Understanding #Kony2012 as #Video4Change
Posted on March 9, 2012 by Rose Anderson
Co-authored with Matisse Bustos Hawkes
Over the past several days, there’s been a flurry of activity and online discussion around “Kony 2012” the now-ubiquitous video on Joseph Kony created by the U.S.-based group Invisible Children. This video is certain to be the most-viewed video of our time – and with this notoriety has gained both accolades and criticisms.
Instead of focusing solely on the controversy around the video, we’d like to engage with the video through the lens of our Video Advocacy Example series that we curate on this blog to highlight uses of video for advocacy on human rights issues, and share some of the perspectives on this from our staff, since here at WITNESS we’ve been talking about this video from our various viewpoints for the past few days. We’ve been particularly interested in this in relation to our present work with partners who work on LRA-conflict related issues in Uganda, the Central African Republic, and the DRC (with partner Women’s Initiatives for Gender Justice) – and in terms of our past work with HURIFO on the crimes committed by the LRA and the UPDF in Northern Uganda.
Normally we share the details of the video being discussed, when it was uploaded, and embed the video, but because the video has become so widespread in recent days, we’ll forgo that to get into a discussion about the most talked-about example of video being used for advocacy in recent memory.
Broadly, it’s the general public, the generic “you” that filmmaker Jason Russell mentions several times throughout the film – but more specifically, its the ‘army of young people’ – youth. A closer look at Invisible Children’s organizing structure, primary methods for outreach and communication and style of their films point to an audience roughly 12-25 years-old, based primarily in the U.S. Read this post for reactions by (UK) youth to the film. In addition to youth, IC is targeting 12 Policymakers and 20 Culturemakers, of which you can read more about here.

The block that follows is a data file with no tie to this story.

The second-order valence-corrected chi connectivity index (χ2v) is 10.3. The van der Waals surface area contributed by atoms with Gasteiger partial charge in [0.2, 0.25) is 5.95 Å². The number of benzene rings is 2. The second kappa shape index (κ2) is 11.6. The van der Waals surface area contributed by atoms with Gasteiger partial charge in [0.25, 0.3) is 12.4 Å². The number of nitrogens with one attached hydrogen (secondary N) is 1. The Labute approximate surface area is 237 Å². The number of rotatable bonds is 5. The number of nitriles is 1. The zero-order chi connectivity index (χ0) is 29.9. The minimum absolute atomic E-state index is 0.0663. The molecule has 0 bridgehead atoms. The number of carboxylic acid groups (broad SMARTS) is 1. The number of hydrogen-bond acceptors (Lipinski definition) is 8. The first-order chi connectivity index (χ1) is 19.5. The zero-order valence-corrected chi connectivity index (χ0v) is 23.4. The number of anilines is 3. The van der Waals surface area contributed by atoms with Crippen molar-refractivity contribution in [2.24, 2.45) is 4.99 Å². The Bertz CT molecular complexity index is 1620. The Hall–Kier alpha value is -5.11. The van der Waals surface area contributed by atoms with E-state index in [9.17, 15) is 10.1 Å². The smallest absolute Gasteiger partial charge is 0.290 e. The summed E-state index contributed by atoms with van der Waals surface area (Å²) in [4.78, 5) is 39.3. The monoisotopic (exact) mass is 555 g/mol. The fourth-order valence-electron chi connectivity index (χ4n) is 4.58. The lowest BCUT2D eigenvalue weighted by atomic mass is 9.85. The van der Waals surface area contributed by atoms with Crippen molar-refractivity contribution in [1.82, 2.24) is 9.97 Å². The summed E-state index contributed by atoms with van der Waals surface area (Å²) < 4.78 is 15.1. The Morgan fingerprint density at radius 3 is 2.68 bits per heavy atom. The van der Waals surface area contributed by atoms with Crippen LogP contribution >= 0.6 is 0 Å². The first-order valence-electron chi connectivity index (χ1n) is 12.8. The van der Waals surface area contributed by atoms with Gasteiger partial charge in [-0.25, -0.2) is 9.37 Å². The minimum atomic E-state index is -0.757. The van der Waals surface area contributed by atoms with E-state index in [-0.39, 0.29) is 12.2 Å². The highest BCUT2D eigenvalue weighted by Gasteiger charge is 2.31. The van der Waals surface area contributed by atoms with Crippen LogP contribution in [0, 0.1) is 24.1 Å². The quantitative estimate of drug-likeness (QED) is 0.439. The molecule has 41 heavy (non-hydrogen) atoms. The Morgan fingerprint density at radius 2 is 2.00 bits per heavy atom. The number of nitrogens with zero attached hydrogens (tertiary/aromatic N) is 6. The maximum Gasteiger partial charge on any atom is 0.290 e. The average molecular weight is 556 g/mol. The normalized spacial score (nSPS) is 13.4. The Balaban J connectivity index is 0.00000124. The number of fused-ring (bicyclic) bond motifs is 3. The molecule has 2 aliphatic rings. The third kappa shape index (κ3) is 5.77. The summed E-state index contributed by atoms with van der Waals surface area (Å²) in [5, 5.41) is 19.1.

In relation to some of the criticism around the film’s simple presentation of a complex issue, secondary audiences – the likely-older adults (parents, relatives, teachers, family friends) of the youth, become very important as this is who youth are likely to speak to about the film – and who will hopefully encourage them to take a deeper look into an issue that is only briefly introduced in the film.
On this, staffer Grace Lile shares:
My younger son, who’s rarely gravitated towards social action of his own accord, and who’s been fairly oblivious to international affairs generally, has signed up for some Kony 2012 event. [...] And so I am grappling with how to engage with him, because I want to encourage his interest in serious issues, while also using this as a teachable moment in media literacy.
The goal is stated simply as starting a worldwide movement to ensure that Joseph Kony (the ruthless leader of the Lord’s Resistance Army originally based in Northern Uganda) is captured and brought to justice by the end of this year. The film notes that this campaign ‘expires’ on December 31 2012.
The approach, framing, and effectiveness of this goal is one point where much criticism or concern arising from Ugandans, other regional and international activists, humanitarian workers, and human rights organizations has coalesced – in terms of this being another example of the US intervening in a situation where it is not wanted nor needed, as Americans trying to misguidedly ‘save Africa’ and of an oversimplification of the solution to the complex LRA issue without sufficiently including the perspectives of those affected. For more on this see Teddy Ruge’s Respect My Agency 2012, Global Voices, All Africa’s Uganda: Tweeters Oppose Invisible Children Campaign, Ethan Zuckerman, and The Guardian‘s timelined coverage of the controversy yesterday. The Ugandan Government’s Media Centre has issued a response to the Kony 2012 campaign.
Others have passionately defended the film and approach, including Jacob Acaye, who is a young Ugandan who is featured in the film and was abducted by the LRA, and IC’s Regional Ambassador Jolly Okot who has a response to these criticisms on YT here. The video has also received congratulatory support from the White House.